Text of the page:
Take the 2-minute tour ×
Stack Overflow is a question and answer site for professional and enthusiast programmers. It's 100% free, no registration required.

I understand that everything that we should need for the view should be in the model. I am just not sure how to get the data that would provide the options for a select. For example, let suppose that we have:

person: {
  id: 1,
  name: 'Joe'
  title: 2,
  religion: 3
}

Title is a static list of options ('Mr', 'Mrs', 'Miss', 'Dr' etc.) and religion is a dynamic list of options that can be altered in the angular application for example ('Atheist', 'Buddhist', 'Muslim', 'Christian', etc). Someone can always go the list of religions (in another template and view) and add new ones, remove them etc. The religions live in another table and references the person table.

I am not sure how to get the backing data for these two lists. The static one I could just hard code in the model. But the other dynamic ones I am clueless.

function PersonViewController($scope, $routeParams, personService, religionService) {

    $scope.model = {};
    $scope.model.person = personService.get($routeParams.id);
    $scope.model.titles = ['Mr', 'Mrs', 'Miss'];
    $scope.model.religions = religionService.getAll();

}

This feels right I think. It feels restful. But there will be 2 ajax calls instead of 1. Should we be using only 1 Ajax call to populate the whole model which would include data necessary for populating all the options of a select?

If it is better to use 2 AJAX calls how do I make sure that I get everything necessary for the view and handle errors happening in one of them?

Last question: Should I maybe be getting everything that is static when the application starts and storing in some sort of parent scope and how to avoid naming clashes with children scopes?

share|improve this question

2 Answers 2

If your lookups are being used in more than one page, be it static or dynamic then creating a service to retrieve and provide those value to which ever controller requires them makes sense. Since service are singleton, you can cache the values retrieved from server within a local variable after the first retrieval and all subsequent calls can just return the cached data. The issue here is that if the data is update on the server, you would not know.

Even for static data service can be used. This way you can share the static data across controllers. But this make more sense if the data is reusable like salutation, city names etc.

Making single or multi ajax call is an performance optimization that can be decided later based on the usage pattern of the application.

share|improve this answer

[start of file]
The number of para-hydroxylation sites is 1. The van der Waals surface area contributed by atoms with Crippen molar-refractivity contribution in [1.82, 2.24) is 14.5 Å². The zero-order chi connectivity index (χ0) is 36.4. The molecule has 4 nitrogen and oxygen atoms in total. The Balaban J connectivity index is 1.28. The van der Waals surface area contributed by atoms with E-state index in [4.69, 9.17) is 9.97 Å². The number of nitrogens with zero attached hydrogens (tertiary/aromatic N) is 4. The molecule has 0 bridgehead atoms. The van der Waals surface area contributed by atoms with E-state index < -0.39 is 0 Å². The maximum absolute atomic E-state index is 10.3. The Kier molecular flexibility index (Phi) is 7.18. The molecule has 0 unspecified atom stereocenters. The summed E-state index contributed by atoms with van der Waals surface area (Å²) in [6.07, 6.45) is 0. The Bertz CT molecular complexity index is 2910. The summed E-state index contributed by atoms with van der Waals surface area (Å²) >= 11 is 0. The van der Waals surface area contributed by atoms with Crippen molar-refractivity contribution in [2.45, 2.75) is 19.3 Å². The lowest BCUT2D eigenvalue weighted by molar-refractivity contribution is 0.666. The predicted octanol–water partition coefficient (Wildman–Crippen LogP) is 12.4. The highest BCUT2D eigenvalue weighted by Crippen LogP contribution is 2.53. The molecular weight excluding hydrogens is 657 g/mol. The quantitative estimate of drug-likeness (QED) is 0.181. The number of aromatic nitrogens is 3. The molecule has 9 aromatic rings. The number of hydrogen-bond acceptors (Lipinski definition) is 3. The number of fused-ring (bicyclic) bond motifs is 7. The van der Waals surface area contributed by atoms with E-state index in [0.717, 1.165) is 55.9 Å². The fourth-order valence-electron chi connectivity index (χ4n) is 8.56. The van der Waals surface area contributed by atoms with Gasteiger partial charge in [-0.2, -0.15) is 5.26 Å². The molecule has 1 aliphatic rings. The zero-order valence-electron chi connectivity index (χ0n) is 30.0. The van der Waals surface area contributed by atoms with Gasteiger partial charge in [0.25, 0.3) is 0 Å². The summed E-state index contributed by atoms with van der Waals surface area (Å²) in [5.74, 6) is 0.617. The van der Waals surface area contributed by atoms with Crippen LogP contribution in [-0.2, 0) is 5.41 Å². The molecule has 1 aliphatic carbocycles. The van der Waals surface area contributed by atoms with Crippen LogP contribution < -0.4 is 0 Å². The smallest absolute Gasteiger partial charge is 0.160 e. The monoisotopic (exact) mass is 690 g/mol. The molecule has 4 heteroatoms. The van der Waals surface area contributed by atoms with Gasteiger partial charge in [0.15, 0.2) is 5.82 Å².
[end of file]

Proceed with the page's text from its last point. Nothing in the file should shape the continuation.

I also thought about the problem that the data is updated on the server. I guess we can make the cache expire but maybe that is also a case for optimization after we know that it is a problem. –  uriDium Sep 12 '13 at 10:15
    
Right. remember this data is there as long as you don't refresh the browser. Since data is stored in standard json objects. –  Chandermani Sep 12 '13 at 10:17

Go for 2 Ajax Requests. You can chain your responses in order to ensure the user data is available when doing the second request.

religionService.getAll().then(function(religionsMap) {
  personService.get($routeParams.id).then(function(personData){
    $scope.model.person = personData;
    $scope.model.person.religionLabel = religionsMap[personData.religion]
  })
});

Other option can be using $watch (that I dislike, but it works) so you can update your model when you actually have the model ready:

$scope.religions = religionService.getAll();
$scope.$watch('religions', function(newReligions) {
  $scope.model.person.religionLabel = newReligions[$scope.model.person.religion];
})

Feels dirty huh? Well, your other option is using something like a Backbone model in your view, so instead of your model being a simple Javascript object, you can do something like this:

function Person(Religions) { var _religionId; this.getReligionName = function(){ return Religions.get(_religionId); }} // This can be a service or a factory
function Religions($http) { // This is a service
  var _religions = {}; 
  this.get = function() { return _religions[id] || "Loading..." }
  $http.get("api/url").then(function(religions){ _religions = religions });
}

// In your view, instead of using Person.id, you do Person.getReligionName
{{ person.getReligionName() }}

By doing this, you showcase a "Loading" message until the http request is finished. This is in my opinion, the ideal way to do that. Sadly, ng-model doesn't accept getters/setters, and in general AngularJS won't work the way you expect (example, {{ person | json }} will throw an empty object, because it doesn't have a bindable attribute in the object). Also, you can't do write to a function, so you can't do two-direction biding. If you, however, are only using this for reading server variables and then retrieving them inside your model, then IMHO this is the way to go.

Finally, you can do some optimization by checking the localStorage if you have that data before and some expiration date to avoid the second request. That being said, don't forget that premature optimization is the root of all evil.

share|improve this answer
    
Thanks for you answer. I would prefer to stick to the angular way as far as possible before I start stealing ideas from backbone. –  uriDium Sep 12 '13 at 12:53
    
It's actually a concept, not anything that requires Backbone or anything alike. It's how many devs write "classes" in javascript. –  jjperezaguinaga Sep 12 '13 at 13:07
    
Sorry about that. I will look more closely at it –  uriDium Sep 12 '13 at 13:27

Your Answer

 
discard

By posting your answer, you agree to the privacy policy and terms of service.

Not the answer you're looking for? Browse other questions tagged or ask your own question.